Since lockdown, though, that has obviously changed. Our school, like many, though not all, is still open to children of key workers and the vulnerable. This latter category for us, is quite large, but not many have taken up the offer of coming in to school as yet. However, as lockdown enters week 5, we have persuaded more to come into school. This is a relief really, as there are some children about whom one worries when they are at home in a potentially volatile situation. We have a rota of staff (teachers and TAs) who come in, usually for a couple of days at a time. A member of SLT (Senior Learning Team) is on hand to deal with the overall admin of receiving and dismissing children, together with lunches and giving us all a break during the day when needed. Our key worker children have parents who work in care homes or supermarkets, rather than hospitals.
Mornings now start with children washing hands, collecting their named trays and sitting in their assigned places. At 9 we all do Joe Wicks PE – a chance for me to develop muscles I didn’t know I had, whilst the children (5 maximum in a room) claim it’s easy and bounce up and down, without putting much effort into their squats and lunges! Over the Easter holidays, the days were filled with arts and craft activities, which I found hard as I have not got an artistic bone in my body. In the afternoons we allowed the children time on ipads, playing games or doing some online learning set by their teachers. Now it is term-time, the children all have work packs to get through in the mornings and something a little less onerous in the afternoon. The learning activities have all been set by their teacher and are mainly designed to prevent the pupils forgetting things rather than teaching them new concepts. We have had to use offline resources in the main as our children don’t have free access to laptops and computers.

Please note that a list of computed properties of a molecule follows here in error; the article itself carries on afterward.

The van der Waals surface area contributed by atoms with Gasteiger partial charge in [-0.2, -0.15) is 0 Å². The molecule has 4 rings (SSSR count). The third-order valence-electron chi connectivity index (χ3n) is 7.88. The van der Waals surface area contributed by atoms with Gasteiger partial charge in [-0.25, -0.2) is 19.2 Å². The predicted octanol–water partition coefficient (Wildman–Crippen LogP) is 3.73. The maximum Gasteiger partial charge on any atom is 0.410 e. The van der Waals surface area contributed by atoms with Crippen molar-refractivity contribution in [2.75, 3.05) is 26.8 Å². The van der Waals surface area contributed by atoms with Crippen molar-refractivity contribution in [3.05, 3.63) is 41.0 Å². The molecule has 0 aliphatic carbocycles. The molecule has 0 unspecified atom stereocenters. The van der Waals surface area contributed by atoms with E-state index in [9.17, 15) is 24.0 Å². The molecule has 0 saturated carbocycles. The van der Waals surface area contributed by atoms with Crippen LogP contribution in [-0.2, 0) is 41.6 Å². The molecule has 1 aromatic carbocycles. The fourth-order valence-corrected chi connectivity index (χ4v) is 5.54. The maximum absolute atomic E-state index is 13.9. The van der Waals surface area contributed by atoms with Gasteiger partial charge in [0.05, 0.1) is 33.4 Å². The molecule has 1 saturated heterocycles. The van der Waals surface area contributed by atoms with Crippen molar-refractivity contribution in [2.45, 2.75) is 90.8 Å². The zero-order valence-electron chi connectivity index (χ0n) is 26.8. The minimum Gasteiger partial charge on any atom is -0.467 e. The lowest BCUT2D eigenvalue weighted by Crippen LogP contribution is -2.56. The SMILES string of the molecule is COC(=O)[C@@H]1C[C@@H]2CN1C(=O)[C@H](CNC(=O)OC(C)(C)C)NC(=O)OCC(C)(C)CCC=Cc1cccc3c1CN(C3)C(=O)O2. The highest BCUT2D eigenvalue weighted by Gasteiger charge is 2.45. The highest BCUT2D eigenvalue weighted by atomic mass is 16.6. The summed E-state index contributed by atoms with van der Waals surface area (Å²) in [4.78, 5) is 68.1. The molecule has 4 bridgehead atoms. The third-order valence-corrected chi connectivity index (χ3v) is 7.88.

On days when I am not in school, I have a long list of jobs to get through each week. These involve setting the learning for the following week, giving feedback on the learning achieved so far. That can be a nightmare as often parents will send a tiny photograph of the child’s book or sheet which cannot be read clearly enough to see if it is correct! Other tasks include writing reports and a lot of subject leader development jobs, including those I set myself!